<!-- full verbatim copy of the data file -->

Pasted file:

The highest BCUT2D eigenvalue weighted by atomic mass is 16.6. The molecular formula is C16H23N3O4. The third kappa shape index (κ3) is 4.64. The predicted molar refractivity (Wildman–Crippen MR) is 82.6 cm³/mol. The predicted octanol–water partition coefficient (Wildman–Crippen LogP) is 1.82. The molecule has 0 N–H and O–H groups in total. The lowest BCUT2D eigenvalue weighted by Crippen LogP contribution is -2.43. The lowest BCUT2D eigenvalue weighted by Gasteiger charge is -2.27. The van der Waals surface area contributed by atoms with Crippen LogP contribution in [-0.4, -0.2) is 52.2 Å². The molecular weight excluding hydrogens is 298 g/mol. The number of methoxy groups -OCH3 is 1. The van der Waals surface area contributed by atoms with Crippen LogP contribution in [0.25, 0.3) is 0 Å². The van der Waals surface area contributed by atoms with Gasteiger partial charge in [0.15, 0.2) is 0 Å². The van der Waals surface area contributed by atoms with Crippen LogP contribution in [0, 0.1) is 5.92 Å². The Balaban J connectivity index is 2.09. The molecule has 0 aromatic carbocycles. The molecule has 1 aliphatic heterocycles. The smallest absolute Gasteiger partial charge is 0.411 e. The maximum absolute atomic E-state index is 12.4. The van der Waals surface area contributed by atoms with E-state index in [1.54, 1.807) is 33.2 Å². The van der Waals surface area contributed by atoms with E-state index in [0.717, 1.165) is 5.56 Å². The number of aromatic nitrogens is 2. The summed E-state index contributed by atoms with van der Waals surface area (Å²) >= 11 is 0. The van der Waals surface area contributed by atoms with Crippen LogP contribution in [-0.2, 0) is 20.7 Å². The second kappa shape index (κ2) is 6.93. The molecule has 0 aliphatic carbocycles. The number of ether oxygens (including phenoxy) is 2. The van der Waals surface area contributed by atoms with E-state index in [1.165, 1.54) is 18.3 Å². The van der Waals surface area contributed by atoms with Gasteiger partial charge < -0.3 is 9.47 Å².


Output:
The highest BCUT2D eigenvalue weighted by atomic mass is 16.6. The molecular formula is C16H23N3O4. The third kappa shape index (κ3) is 4.64. The predicted molar refractivity (Wildman–Crippen MR) is 82.6 cm³/mol. The predicted octanol–water partition coefficient (Wildman–Crippen LogP) is 1.82. The molecule has 0 N–H and O–H groups in total. The lowest BCUT2D eigenvalue weighted by Crippen LogP contribution is -2.43. The lowest BCUT2D eigenvalue weighted by Gasteiger charge is -2.27. The van der Waals surface area contributed by atoms with Crippen LogP contribution in [-0.4, -0.2) is 52.2 Å². The molecular weight excluding hydrogens is 298 g/mol. The number of methoxy groups -OCH3 is 1. The van der Waals surface area contributed by atoms with Crippen LogP contribution in [0.25, 0.3) is 0 Å². The van der Waals surface area contributed by atoms with Gasteiger partial charge in [0.15, 0.2) is 0 Å². The van der Waals surface area contributed by atoms with Crippen LogP contribution in [0, 0.1) is 5.92 Å². The Balaban J connectivity index is 2.09. The molecule has 0 aromatic carbocycles. The molecule has 1 aliphatic heterocycles. The smallest absolute Gasteiger partial charge is 0.411 e. The maximum absolute atomic E-state index is 12.4. The van der Waals surface area contributed by atoms with E-state index in [1.54, 1.807) is 33.2 Å². The van der Waals surface area contributed by atoms with E-state index in [0.717, 1.165) is 5.56 Å². The number of aromatic nitrogens is 2. The summed E-state index contributed by atoms with van der Waals surface area (Å²) >= 11 is 0. The van der Waals surface area contributed by atoms with Crippen LogP contribution in [-0.2, 0) is 20.7 Å². The second kappa shape index (κ2) is 6.93. The molecule has 0 aliphatic carbocycles. The number of ether oxygens (including phenoxy) is 2. The van der Waals surface area contributed by atoms with E-state index in [1.165, 1.54) is 18.3 Å². The van der Waals surface area contributed by atoms with Gasteiger partial charge < -0.3 is 9.47 Å².